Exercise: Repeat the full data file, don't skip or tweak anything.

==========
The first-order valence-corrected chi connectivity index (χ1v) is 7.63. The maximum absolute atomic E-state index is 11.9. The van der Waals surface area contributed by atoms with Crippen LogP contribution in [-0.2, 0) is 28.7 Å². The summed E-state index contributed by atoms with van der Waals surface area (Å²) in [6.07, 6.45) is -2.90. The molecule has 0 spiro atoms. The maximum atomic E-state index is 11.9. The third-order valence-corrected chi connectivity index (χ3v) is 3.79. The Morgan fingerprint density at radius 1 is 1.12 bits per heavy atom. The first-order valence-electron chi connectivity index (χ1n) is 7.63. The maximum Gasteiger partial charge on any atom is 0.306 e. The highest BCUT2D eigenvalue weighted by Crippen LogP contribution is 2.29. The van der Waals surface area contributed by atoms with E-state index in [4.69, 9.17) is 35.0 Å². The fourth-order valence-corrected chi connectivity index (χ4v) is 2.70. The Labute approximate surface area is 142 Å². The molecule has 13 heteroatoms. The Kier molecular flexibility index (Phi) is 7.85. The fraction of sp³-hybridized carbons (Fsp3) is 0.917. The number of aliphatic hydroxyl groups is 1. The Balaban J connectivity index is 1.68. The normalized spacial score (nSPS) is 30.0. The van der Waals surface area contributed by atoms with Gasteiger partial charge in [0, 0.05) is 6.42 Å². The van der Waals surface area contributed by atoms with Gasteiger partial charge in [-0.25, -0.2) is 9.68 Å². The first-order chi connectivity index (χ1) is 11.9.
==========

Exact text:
The first-order valence-corrected chi connectivity index (χ1v) is 7.63. The maximum absolute atomic E-state index is 11.9. The van der Waals surface area contributed by atoms with Crippen LogP contribution in [-0.2, 0) is 28.7 Å². The summed E-state index contributed by atoms with van der Waals surface area (Å²) in [6.07, 6.45) is -2.90. The molecule has 0 spiro atoms. The maximum atomic E-state index is 11.9. The third-order valence-corrected chi connectivity index (χ3v) is 3.79. The Morgan fingerprint density at radius 1 is 1.12 bits per heavy atom. The first-order valence-electron chi connectivity index (χ1n) is 7.63. The maximum Gasteiger partial charge on any atom is 0.306 e. The highest BCUT2D eigenvalue weighted by Crippen LogP contribution is 2.29. The van der Waals surface area contributed by atoms with E-state index in [4.69, 9.17) is 35.0 Å². The fourth-order valence-corrected chi connectivity index (χ4v) is 2.70. The Labute approximate surface area is 142 Å². The molecule has 13 heteroatoms. The Kier molecular flexibility index (Phi) is 7.85. The fraction of sp³-hybridized carbons (Fsp3) is 0.917. The number of aliphatic hydroxyl groups is 1. The Balaban J connectivity index is 1.68. The normalized spacial score (nSPS) is 30.0. The van der Waals surface area contributed by atoms with Gasteiger partial charge in [0, 0.05) is 6.42 Å². The van der Waals surface area contributed by atoms with Gasteiger partial charge in [-0.25, -0.2) is 9.68 Å². The first-order chi connectivity index (χ1) is 11.9.